Setting Goals and Plans That Help You Succeed

Welcome to Setting Goals and Plans That Help You Succeed.

This course is for anybody who has tried to do something ambitious and challenging, but...

It will help you to:

This course takes about 60 minutes to complete. Let's get started!

Part 1: Find Your "Why".

The case for a knowing your "Why".

This concept explains the reason that you do not follow through with what you resolve to do. It also explains the reason why people like Amelia Earhart and Steve Jobs did amazing things.

Before you start trying to do something you want to do, start with why you want to do it. 

What does that mean? Watch this video to find out:

Your "Why" is your purpose. It is about you and the life you want to lead. It sits at your core, and is about what you truly desire.

If you start with your "Why", you will be able to explore all the possible ways to achieve it. 

When you get discouraged when you're doing what you need to do, your "Why" will get you back on your feet.

So it's worth the time you will spend figuring it out.

What are the benefits of a strong "Why"? (Select all answers that apply)

  • My "Why" keeps me motivated when I get discouraged
  • My "Why" tells me exactly what to do on a daily basis
  • My "Why" makes it easier for me to explore ways to achieve it

How to find your "Why".

So how do you find your "Why"? This is something that is different for everyone.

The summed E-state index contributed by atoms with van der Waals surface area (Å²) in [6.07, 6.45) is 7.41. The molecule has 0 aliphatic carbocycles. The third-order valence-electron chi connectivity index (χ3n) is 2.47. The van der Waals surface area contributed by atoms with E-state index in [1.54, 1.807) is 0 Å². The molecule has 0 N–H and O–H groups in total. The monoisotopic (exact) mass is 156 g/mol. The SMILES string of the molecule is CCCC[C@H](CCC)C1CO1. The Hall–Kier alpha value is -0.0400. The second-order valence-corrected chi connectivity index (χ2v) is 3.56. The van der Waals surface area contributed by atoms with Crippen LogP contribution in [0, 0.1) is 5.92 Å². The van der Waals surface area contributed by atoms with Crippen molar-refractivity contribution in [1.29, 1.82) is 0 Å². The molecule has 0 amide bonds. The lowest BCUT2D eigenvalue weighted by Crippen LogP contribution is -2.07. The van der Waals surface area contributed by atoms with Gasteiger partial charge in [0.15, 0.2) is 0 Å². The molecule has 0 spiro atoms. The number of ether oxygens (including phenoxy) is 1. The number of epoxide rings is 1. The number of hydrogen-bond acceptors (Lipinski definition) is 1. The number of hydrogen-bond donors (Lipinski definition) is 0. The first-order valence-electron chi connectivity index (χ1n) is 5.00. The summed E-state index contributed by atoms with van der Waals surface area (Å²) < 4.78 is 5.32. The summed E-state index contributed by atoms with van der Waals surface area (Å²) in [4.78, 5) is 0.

As a guide, your "Why" needs to be embodied in a clear statement that you can turn to in times of doubt. Apple's statement is, "Think Different", and it helps them to challenge the status quo in everything that they do.

The below questions will help you to clarify your "Why". These were culled from a list of 20 questions from Rory Vaden (click here for the full list.)

  • What would you do if you knew you couldn’t fail?
  • What do you want to give to the world?
  • What do you want people to think of when they think of you?
  • What do you want to be known for?
  • What are the things you believe in most?
  • What would your perfect day look like in terms of how you spent your time and what you were doing?

Take some time now, and identify your "Why". Do your best to express it in a clear statement. Click "Submit" when you are done.

Part 2: A SMART Goal... The "How".

What is a SMART goal, and why do I need one?

A strong "Why" is important, but a SMART goal explains "How" you will achieve it. This is the tool you use to achieve your "Why", like a compass helping you find your personal true north.

A SMART goal is:

  • Specific. You need to know what will get you to your why. Is it learning the cello? Becoming wealthy? Regularly seeing your friends? Make sure your goal is based on something you can do.
  • Measurable. Simply saying, "I want to be rich" is not measurable. Saying, "I will have a net worth of $1,000,000" creates a real destination. Make sure your measurement does not waver by clarifying it before you get started.
  • Achievable. How long does it take to learn to play that Bach piece on the cello? How do you know that eating 100 hot dogs in 60 seconds is even possible? Make sure that your goal can be achieved, otherwise you will become discouraged from setting future goals.
  • Relevant. Is learning to play the cello connected to your why? If your "Why" is "happiness," it may well be. If your why is "power," then proficiency in the cello may not get you the power you want.
  • Time-bound. It's all well and good to want a net worth of $1,000,000, but if you don't get there until your retirement age, that may not be enough to consider yourself wealthy. Setting a timeframe around your goals makes you focus on how to achieve them.

Which of the below statements is the best example of a SMART goal?

  • By the end of the year I will have saved enough money for a 2-week holiday in London.